It is now a year since NASA’s James Webb Space Telescope (JWST) released its first stunning images of the universe. As successor to Hubble, the JWST is the most powerful space telescope. It has provided us with the most detailed, breath-taking and distant views of our cosmos to date.
Webb’s first full-colour photo drop
After more than 25 years of development costing $US10 billion, Webb was launched in December 2021. It reached its destination more than 1.5 million kilometres above Earth on January 27, 2022 in orbit around the Sun – a location chosen because it is gravitationally stable.
Months of testing and calibration later, the JWST was ready to begin sending information to Earth.
I recall staying up till well after 1am Australian eastern time to report on the telescope’s first full-colour image release for Cosmos readers last year. It was an awe-inspiring night that provided beautiful glimpses of the universe, moving to tears some scientists who worked on the JWST project.
Among the images have been images of nebulae, galactic clusters and even new ways of looking at our own backyard, such as detailed images of our solar system’s gas giants.
Check out Cosmos’s Top 5 favourite JWST images from 2022.
Not just pretty pictures
But it’s not all just pretty pictures. Webb is tasked with providing astronomers, astrophysicists and cosmologists around the world with invaluable data to make sense of our dynamic and complex universe.
From day one, the JWST’s instruments have been providing such information. Included in its first colour photos on July 13, 2022 (Australian time), Webb provided a detailed analysis of exoplanet WASP-96 b’s atmosphere, nearly 1,150 lightyears away.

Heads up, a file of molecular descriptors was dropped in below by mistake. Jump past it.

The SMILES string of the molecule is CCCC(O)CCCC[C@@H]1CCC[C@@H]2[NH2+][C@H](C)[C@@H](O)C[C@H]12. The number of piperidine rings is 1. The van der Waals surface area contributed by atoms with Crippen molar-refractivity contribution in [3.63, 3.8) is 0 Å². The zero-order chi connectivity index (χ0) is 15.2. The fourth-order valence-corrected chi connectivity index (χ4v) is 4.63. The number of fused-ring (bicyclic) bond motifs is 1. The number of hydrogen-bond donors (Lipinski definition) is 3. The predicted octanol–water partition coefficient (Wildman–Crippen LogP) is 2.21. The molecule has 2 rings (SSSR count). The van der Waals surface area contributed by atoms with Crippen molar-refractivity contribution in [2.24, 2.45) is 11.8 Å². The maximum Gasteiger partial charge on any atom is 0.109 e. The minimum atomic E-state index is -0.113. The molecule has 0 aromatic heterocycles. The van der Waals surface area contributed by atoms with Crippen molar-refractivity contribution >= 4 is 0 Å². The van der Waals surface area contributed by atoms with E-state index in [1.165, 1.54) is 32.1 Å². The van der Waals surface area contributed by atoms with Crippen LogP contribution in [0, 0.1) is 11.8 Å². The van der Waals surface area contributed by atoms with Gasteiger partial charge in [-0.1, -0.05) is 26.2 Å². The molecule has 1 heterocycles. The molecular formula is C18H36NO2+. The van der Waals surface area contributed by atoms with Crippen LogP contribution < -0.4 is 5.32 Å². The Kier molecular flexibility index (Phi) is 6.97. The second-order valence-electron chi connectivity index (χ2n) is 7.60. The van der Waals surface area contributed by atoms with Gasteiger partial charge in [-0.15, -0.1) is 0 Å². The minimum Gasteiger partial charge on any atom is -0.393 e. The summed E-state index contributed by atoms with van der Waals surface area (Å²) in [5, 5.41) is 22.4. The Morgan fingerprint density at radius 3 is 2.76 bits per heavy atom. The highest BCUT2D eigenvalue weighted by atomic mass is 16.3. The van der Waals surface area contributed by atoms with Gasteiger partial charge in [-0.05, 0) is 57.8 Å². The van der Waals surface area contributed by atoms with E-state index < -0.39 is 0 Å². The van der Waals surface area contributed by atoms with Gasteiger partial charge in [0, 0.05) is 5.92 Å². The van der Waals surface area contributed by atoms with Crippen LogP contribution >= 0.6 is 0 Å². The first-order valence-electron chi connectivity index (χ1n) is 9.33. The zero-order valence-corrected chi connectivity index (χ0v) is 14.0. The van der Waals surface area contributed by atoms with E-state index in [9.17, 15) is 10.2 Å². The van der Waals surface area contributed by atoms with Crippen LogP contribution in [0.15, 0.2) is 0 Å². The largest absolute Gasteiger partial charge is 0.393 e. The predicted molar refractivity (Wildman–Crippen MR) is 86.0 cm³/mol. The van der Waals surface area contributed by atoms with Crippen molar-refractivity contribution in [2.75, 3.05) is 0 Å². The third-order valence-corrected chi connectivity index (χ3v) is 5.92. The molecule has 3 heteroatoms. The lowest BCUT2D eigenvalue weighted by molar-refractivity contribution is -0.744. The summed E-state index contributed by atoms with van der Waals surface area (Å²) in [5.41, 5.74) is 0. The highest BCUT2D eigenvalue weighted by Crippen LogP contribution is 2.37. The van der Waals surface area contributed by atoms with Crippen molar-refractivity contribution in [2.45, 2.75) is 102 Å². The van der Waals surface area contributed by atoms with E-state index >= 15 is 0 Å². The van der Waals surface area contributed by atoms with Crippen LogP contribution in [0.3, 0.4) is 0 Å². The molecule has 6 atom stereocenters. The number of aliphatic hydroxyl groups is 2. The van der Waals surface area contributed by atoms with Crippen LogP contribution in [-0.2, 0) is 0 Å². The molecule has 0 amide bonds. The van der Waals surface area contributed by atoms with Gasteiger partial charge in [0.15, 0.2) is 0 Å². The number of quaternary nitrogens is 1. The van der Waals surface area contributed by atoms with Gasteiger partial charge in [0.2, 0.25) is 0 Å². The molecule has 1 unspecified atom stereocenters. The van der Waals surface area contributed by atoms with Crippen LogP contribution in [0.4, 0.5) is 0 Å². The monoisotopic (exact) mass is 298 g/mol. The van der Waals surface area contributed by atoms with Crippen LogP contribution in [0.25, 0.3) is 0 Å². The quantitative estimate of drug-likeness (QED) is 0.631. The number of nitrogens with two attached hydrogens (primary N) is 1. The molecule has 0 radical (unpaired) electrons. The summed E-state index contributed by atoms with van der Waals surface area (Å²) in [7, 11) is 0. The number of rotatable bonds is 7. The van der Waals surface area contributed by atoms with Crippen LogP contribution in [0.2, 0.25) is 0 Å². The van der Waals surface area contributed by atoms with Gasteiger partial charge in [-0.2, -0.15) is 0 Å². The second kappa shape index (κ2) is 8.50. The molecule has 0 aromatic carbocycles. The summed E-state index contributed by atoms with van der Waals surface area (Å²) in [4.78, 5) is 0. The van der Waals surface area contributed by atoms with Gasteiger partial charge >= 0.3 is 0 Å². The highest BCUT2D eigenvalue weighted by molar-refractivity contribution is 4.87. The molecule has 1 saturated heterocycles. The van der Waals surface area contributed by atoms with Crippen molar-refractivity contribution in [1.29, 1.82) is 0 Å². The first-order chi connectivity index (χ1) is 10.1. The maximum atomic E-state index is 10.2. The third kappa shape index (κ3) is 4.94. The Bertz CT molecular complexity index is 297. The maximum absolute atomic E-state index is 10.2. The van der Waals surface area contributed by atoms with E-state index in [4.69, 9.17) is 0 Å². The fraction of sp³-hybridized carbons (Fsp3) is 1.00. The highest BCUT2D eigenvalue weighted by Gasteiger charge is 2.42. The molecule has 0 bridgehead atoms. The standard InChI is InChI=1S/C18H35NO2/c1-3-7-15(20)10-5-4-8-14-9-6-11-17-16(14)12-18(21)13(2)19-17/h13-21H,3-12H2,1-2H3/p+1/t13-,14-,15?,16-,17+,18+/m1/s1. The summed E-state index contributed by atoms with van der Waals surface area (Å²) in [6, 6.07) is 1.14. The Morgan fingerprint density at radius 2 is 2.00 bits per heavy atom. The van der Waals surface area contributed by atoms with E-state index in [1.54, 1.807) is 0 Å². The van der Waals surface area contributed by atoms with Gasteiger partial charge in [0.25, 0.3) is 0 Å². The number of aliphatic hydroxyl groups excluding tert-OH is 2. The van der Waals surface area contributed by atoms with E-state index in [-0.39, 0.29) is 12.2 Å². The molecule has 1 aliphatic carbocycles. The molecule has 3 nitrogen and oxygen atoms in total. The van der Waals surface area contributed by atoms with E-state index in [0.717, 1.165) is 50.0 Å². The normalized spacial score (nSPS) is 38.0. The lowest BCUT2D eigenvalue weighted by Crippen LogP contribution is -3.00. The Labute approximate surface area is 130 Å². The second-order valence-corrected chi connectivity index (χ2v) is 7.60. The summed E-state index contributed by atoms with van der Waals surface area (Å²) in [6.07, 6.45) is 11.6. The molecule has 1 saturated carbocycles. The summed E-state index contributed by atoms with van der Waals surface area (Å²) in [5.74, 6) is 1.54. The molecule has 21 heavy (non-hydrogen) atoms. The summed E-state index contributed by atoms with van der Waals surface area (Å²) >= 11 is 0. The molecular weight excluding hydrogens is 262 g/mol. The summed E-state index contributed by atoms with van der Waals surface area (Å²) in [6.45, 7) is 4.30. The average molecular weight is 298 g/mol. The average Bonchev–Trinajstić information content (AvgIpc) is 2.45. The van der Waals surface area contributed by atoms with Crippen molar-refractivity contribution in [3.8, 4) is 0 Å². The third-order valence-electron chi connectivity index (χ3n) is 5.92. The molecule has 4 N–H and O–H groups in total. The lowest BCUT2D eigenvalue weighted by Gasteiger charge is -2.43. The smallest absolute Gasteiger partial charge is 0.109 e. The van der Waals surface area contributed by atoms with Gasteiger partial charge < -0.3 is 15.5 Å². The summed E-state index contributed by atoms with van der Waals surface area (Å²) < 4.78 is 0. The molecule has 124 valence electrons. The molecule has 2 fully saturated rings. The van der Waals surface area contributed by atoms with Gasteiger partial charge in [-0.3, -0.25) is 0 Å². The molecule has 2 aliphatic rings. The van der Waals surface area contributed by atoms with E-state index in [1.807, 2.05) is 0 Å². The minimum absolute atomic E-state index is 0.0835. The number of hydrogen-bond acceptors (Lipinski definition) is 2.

JWST has been able to peer back further and in more detail than any other space telescope. Late last year, it broke its own record by finding the oldest confirmed galaxy – from a time only 325 million years after the Big Bang.
More on the horizon
On its first birthday, Webb celebrated by releasing a close-up image (pictured at the top of this article) of sun-like stars being born. The full-resolution image can be found on NASA’s website.
With no foreground stars between Webb and the cluster, 390 lightyears from Earth, this nearest star-forming region has been captured in high detail.
The Rho Ophiuchi cloud complex is a relatively quiet and small stellar nursery. It contains around 50 young stars, all around the size of the Sun or smaller. Thick clouds of dust host many more still-forming protostars. The JWST image also shows huge jets of molecular hydrogen which occur when a new star first bursts through the dust.
“Webb’s image of Rho Ophiuchi allows us to witness a very brief period in the stellar lifecycle with new clarity,” explains Klaus Pontoppidan, a JWST project scientist at the Space Telescope Science Institute in Baltimore, Maryland. “Our own Sun experienced a phase like this, long ago, and now we have the technology to see the beginning of another’s star’s story.”
“On its first anniversary, the James Webb Space Telescope has already delivered upon its promise to unfold the universe, gifting humanity with a breathtaking treasure trove of images and science that will last for decades,” says Nicola Fox, associate administrator of NASA’s Science Mission Directorate in Washington D.C.
Now the science begins
“In just one year, the James Webb Space Telescope has transformed humanity’s view of the cosmos, peering into dust clouds and seeing light from faraway corners of the universe for the very first time,” says NASA administrator Bill Nelson. “Every new image is a new discovery, empowering scientists around the globe to ask and answer questions they once could never dream of.”
Troves of data already sent down to Earth are being analysed by thousands of scientists around the globe. Some data sets will take years to analyse and may yet hold more discoveries.
And Webb is just getting started.
“With a year of science under our belts, we know exactly how powerful this telescope is, and have delivered a year of spectacular data and discoveries,” notes JWST senior project scientist and NASA Goddard Space Flight Center team member Jane Rigby. “We’ve selected an ambitious set of observations for year two that builds on everything we’ve learned so far. Webb’s science mission is just getting started – there’s so much more to come.”
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